Project Career Makeup: Catering and Event Coordinator

Here is the next installment in my ongoing project of talking to women in different fields about their attitudes about makeup in their professions. Always so interesting! Meet Jena, a catering & event coordinator for a very exclusive caterer. 
She has a demanding job and wears many hats during her day—which has to transition into nights for glamorous events much of the time.

Q. What exactly do you do for work?

A. My primary role is to coordinate the myriad of activities associated with each event that we produce. This usually means staffing, renting glassware, flatware, linens, tables and décor. Then after the event I focus on billing, payroll, P&L costs, and inventory management. We also host chef demonstrations, guest lectures, book launches, and awards ceremonies for celebrity chefs from around the world.

Q. Sounds so cool! Tell me about what makeup do you wear to work everyday?

A. I usually wear Bobbi Brown moisturizer, followed by

Bobbi brown stick foundation. I set it with invisible powder, a dust bronzing powder and blush, in that order. For daytime makeup, I usually wear muted grays, deep browns or light golden shimmer. I always curl my eyelashes, and depending on whether I have an event that night, I will line my eyes with either black kohl liner or Bobbi Brown black gel liner. I always have a matte lip at work, if I go out afterwards I’ll use a lip stain because I can’t, for the life of me, keep gloss on! The focus for me has always been on having perfect looking skin--I don’t do a whole lot of crazy things to my eyes or lips during the day.

Q. Does your work makeup vary from your weekend makeup?

A. Not that much, I just wear more shimmer (but not the gaudy kind…) I usually have a bit more blush and wing-tip eyeliner.

Q. How do you feel about makeup in the workplace, and specifically your industry?

A. In the events industry, there is a huge emphasis on looking classy and put together. The classic image is a petite woman in a pencil skirt, designer pumps, and a fitted blazer, every hair in place and a perfect face of makeup. It’s incredibly expensive to host an event in New York City-- space rental alone is astronomical. The rich are paying for reputation and style. They want to hire someone who not only acts the part, but looks the part. The women that I have met in this industry have been, across the board, good-looking women who wear a good amount of makeup.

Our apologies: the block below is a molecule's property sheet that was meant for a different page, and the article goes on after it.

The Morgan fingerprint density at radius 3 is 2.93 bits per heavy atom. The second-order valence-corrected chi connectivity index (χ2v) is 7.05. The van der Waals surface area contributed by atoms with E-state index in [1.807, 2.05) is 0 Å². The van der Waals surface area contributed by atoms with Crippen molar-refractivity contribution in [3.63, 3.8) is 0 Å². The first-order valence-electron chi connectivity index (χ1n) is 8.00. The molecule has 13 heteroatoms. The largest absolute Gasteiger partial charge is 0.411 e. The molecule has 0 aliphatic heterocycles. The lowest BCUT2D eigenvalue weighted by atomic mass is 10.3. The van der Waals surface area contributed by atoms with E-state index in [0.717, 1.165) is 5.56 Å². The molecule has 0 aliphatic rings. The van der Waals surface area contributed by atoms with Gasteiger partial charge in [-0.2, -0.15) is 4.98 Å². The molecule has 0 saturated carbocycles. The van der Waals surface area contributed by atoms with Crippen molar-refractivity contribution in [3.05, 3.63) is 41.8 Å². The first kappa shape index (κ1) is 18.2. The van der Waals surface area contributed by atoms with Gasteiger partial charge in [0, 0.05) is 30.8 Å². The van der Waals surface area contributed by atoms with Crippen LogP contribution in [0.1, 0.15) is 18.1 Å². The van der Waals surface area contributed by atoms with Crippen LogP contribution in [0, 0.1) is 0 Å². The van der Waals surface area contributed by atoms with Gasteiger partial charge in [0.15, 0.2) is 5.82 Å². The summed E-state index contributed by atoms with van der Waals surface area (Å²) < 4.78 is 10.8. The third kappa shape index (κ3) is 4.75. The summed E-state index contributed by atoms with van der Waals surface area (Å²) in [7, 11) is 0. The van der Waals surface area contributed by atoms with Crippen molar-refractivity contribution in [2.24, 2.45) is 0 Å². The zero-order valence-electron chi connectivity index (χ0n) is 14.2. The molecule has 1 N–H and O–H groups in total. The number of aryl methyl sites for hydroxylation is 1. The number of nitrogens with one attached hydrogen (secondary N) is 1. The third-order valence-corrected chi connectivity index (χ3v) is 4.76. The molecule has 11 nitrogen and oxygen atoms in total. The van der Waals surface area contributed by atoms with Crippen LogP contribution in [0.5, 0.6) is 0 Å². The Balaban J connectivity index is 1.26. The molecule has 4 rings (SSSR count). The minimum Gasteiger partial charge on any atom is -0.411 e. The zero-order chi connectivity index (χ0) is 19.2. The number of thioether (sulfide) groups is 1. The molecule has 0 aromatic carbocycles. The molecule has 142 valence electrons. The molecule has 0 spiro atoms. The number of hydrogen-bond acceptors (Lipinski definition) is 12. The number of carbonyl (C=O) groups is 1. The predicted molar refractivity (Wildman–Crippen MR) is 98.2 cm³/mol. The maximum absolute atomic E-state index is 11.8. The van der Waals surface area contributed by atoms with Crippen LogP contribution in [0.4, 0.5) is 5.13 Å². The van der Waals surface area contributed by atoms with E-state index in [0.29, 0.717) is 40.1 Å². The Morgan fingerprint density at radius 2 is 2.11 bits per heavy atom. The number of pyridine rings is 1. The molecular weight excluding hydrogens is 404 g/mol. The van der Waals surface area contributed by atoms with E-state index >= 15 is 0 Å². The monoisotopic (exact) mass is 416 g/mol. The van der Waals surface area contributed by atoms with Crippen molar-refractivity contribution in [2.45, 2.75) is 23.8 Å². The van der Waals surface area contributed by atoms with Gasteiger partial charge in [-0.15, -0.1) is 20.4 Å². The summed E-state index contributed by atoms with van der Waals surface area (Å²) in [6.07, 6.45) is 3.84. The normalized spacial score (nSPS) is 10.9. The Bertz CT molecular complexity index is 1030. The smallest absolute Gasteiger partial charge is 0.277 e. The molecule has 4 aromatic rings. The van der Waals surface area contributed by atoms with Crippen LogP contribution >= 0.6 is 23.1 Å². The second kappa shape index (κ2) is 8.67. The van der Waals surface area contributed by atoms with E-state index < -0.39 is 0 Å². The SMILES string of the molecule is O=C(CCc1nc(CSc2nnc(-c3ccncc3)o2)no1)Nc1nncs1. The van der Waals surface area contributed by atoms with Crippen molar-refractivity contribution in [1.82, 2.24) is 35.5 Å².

Stereotypes aside, I happen to work in a pretty laidback environment, with women who are confident and beautiful but in a completely unobtrusive, unaffected way. I’m lucky to work with women who are not obsessed with the “image” of an event manager because in the past it has been a struggle to relate to those women. I’ve always felt like somewhat of an anomaly in the events world. I don’t much care about my clothing and my hair is always a mess. I generally put some effort into my makeup because I feel like the first thing I notice is a person’s face. If I have only 30 minutes to get ready in the morning, I’m going to throw on some slacks, brush my hair, and spend 15 minutes making my face look not disgusting.

Project Career Makeup: Psychotherapist

I met a very interesting woman last night. She was in her mid 50's and owns a private practice as a psychotherapist. I was very excited to meet her and loved her makeup and style, so of course I asked her if she would be a part of Project Career Makeup.

While she didn't want to submit any images or use her name, she was happy to answer some of my questions. She didn't want to submit any images because her thought was she works on people on the inside, and if she was featured on a beauty blog, it might send the wrong message to her clients. Also she has a client that's a makeup artist and that in and of itself might be a conflict of interest.

What exactly do you do for work? I own my own private practice as a Psychotherapist in NYC.

What makeup do you wear to work everyday? I usually wear a whole face, but not everyday. It really depends on how I feel.
Do you feel like you wear your makeup in consideration of your clients and what they will percieve you? No, definitely not. I wear my makeup for me. My clients are all about themselves- it's the nature of my services I offer. There really isn't any give and take, I am hired to help them. I just bought these new eye glasses, and I think they are a little 'flashy'. But guess what? Not one person said one thing about them.